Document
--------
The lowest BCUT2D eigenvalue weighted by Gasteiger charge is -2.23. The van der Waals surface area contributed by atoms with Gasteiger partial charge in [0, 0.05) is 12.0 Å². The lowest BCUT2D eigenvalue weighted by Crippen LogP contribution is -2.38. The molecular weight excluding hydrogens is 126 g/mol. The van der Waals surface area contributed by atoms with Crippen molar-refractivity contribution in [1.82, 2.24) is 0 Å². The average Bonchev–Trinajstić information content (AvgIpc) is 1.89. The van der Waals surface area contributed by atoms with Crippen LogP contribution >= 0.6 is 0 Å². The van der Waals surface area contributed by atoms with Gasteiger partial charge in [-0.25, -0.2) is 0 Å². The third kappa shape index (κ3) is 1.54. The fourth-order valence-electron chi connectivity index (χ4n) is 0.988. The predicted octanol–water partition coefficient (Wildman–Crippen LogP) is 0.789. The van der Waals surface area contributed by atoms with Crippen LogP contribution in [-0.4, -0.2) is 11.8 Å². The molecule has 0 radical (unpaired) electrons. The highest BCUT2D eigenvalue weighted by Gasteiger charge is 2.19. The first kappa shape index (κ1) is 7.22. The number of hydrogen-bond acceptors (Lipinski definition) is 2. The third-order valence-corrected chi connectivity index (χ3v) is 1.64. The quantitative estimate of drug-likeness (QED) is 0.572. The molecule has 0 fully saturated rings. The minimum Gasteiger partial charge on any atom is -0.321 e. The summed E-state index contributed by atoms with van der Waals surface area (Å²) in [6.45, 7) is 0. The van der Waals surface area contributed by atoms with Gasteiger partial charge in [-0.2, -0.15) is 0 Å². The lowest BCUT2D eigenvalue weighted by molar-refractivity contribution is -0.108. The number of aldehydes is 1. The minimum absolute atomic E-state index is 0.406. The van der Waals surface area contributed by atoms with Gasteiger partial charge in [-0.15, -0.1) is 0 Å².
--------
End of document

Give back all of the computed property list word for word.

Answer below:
The lowest BCUT2D eigenvalue weighted by Gasteiger charge is -2.23. The van der Waals surface area contributed by atoms with Gasteiger partial charge in [0, 0.05) is 12.0 Å². The lowest BCUT2D eigenvalue weighted by Crippen LogP contribution is -2.38. The molecular weight excluding hydrogens is 126 g/mol. The van der Waals surface area contributed by atoms with Crippen molar-refractivity contribution in [1.82, 2.24) is 0 Å². The average Bonchev–Trinajstić information content (AvgIpc) is 1.89. The van der Waals surface area contributed by atoms with Crippen LogP contribution >= 0.6 is 0 Å². The van der Waals surface area contributed by atoms with Gasteiger partial charge in [-0.25, -0.2) is 0 Å². The third kappa shape index (κ3) is 1.54. The fourth-order valence-electron chi connectivity index (χ4n) is 0.988. The predicted octanol–water partition coefficient (Wildman–Crippen LogP) is 0.789. The van der Waals surface area contributed by atoms with Crippen LogP contribution in [-0.4, -0.2) is 11.8 Å². The molecule has 0 radical (unpaired) electrons. The highest BCUT2D eigenvalue weighted by Gasteiger charge is 2.19. The first kappa shape index (κ1) is 7.22. The number of hydrogen-bond acceptors (Lipinski definition) is 2. The third-order valence-corrected chi connectivity index (χ3v) is 1.64. The quantitative estimate of drug-likeness (QED) is 0.572. The molecule has 0 fully saturated rings. The minimum Gasteiger partial charge on any atom is -0.321 e. The summed E-state index contributed by atoms with van der Waals surface area (Å²) in [6.45, 7) is 0. The van der Waals surface area contributed by atoms with Gasteiger partial charge in [-0.2, -0.15) is 0 Å². The lowest BCUT2D eigenvalue weighted by molar-refractivity contribution is -0.108. The number of aldehydes is 1. The minimum absolute atomic E-state index is 0.406. The van der Waals surface area contributed by atoms with Gasteiger partial charge in [-0.15, -0.1) is 0 Å².